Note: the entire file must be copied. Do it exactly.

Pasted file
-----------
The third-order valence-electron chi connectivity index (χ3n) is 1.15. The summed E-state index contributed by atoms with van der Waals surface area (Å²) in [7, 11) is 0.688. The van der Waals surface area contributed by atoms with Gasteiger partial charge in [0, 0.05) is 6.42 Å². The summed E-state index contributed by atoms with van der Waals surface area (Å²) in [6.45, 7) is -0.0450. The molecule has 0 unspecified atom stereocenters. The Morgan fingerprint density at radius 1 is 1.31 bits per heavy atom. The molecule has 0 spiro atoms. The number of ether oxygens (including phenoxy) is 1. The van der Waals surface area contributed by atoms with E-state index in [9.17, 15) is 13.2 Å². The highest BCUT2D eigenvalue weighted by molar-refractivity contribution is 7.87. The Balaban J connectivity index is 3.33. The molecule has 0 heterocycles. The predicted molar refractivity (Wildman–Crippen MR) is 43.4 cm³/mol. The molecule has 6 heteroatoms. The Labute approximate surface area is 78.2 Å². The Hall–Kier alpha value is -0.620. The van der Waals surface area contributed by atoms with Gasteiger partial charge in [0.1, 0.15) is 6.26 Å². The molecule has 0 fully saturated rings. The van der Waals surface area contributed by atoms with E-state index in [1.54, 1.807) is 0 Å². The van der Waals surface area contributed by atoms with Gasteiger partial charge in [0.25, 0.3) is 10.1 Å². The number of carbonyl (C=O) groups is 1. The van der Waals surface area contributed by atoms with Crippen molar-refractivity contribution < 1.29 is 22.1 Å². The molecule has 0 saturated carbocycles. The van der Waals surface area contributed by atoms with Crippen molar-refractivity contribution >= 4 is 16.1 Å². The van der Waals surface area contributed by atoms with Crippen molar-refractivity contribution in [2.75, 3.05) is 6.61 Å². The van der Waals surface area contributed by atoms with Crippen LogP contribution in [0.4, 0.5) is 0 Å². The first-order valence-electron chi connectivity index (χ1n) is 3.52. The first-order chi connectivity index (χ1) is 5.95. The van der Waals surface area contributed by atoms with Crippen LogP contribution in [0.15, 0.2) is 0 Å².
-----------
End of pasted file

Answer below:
The third-order valence-electron chi connectivity index (χ3n) is 1.15. The summed E-state index contributed by atoms with van der Waals surface area (Å²) in [7, 11) is 0.688. The van der Waals surface area contributed by atoms with Gasteiger partial charge in [0, 0.05) is 6.42 Å². The summed E-state index contributed by atoms with van der Waals surface area (Å²) in [6.45, 7) is -0.0450. The molecule has 0 unspecified atom stereocenters. The Morgan fingerprint density at radius 1 is 1.31 bits per heavy atom. The molecule has 0 spiro atoms. The number of ether oxygens (including phenoxy) is 1. The van der Waals surface area contributed by atoms with E-state index in [9.17, 15) is 13.2 Å². The highest BCUT2D eigenvalue weighted by molar-refractivity contribution is 7.87. The Balaban J connectivity index is 3.33. The molecule has 0 heterocycles. The predicted molar refractivity (Wildman–Crippen MR) is 43.4 cm³/mol. The molecule has 6 heteroatoms. The Labute approximate surface area is 78.2 Å². The Hall–Kier alpha value is -0.620. The van der Waals surface area contributed by atoms with Gasteiger partial charge in [0.1, 0.15) is 6.26 Å². The molecule has 0 fully saturated rings. The van der Waals surface area contributed by atoms with E-state index in [1.54, 1.807) is 0 Å². The van der Waals surface area contributed by atoms with Gasteiger partial charge in [0.25, 0.3) is 10.1 Å². The number of carbonyl (C=O) groups is 1. The van der Waals surface area contributed by atoms with Crippen molar-refractivity contribution < 1.29 is 22.1 Å². The molecule has 0 saturated carbocycles. The van der Waals surface area contributed by atoms with Crippen molar-refractivity contribution >= 4 is 16.1 Å². The van der Waals surface area contributed by atoms with Crippen molar-refractivity contribution in [2.75, 3.05) is 6.61 Å². The van der Waals surface area contributed by atoms with Crippen LogP contribution in [0.4, 0.5) is 0 Å². The first-order valence-electron chi connectivity index (χ1n) is 3.52. The first-order chi connectivity index (χ1) is 5.95. The van der Waals surface area contributed by atoms with Crippen LogP contribution in [0.15, 0.2) is 0 Å².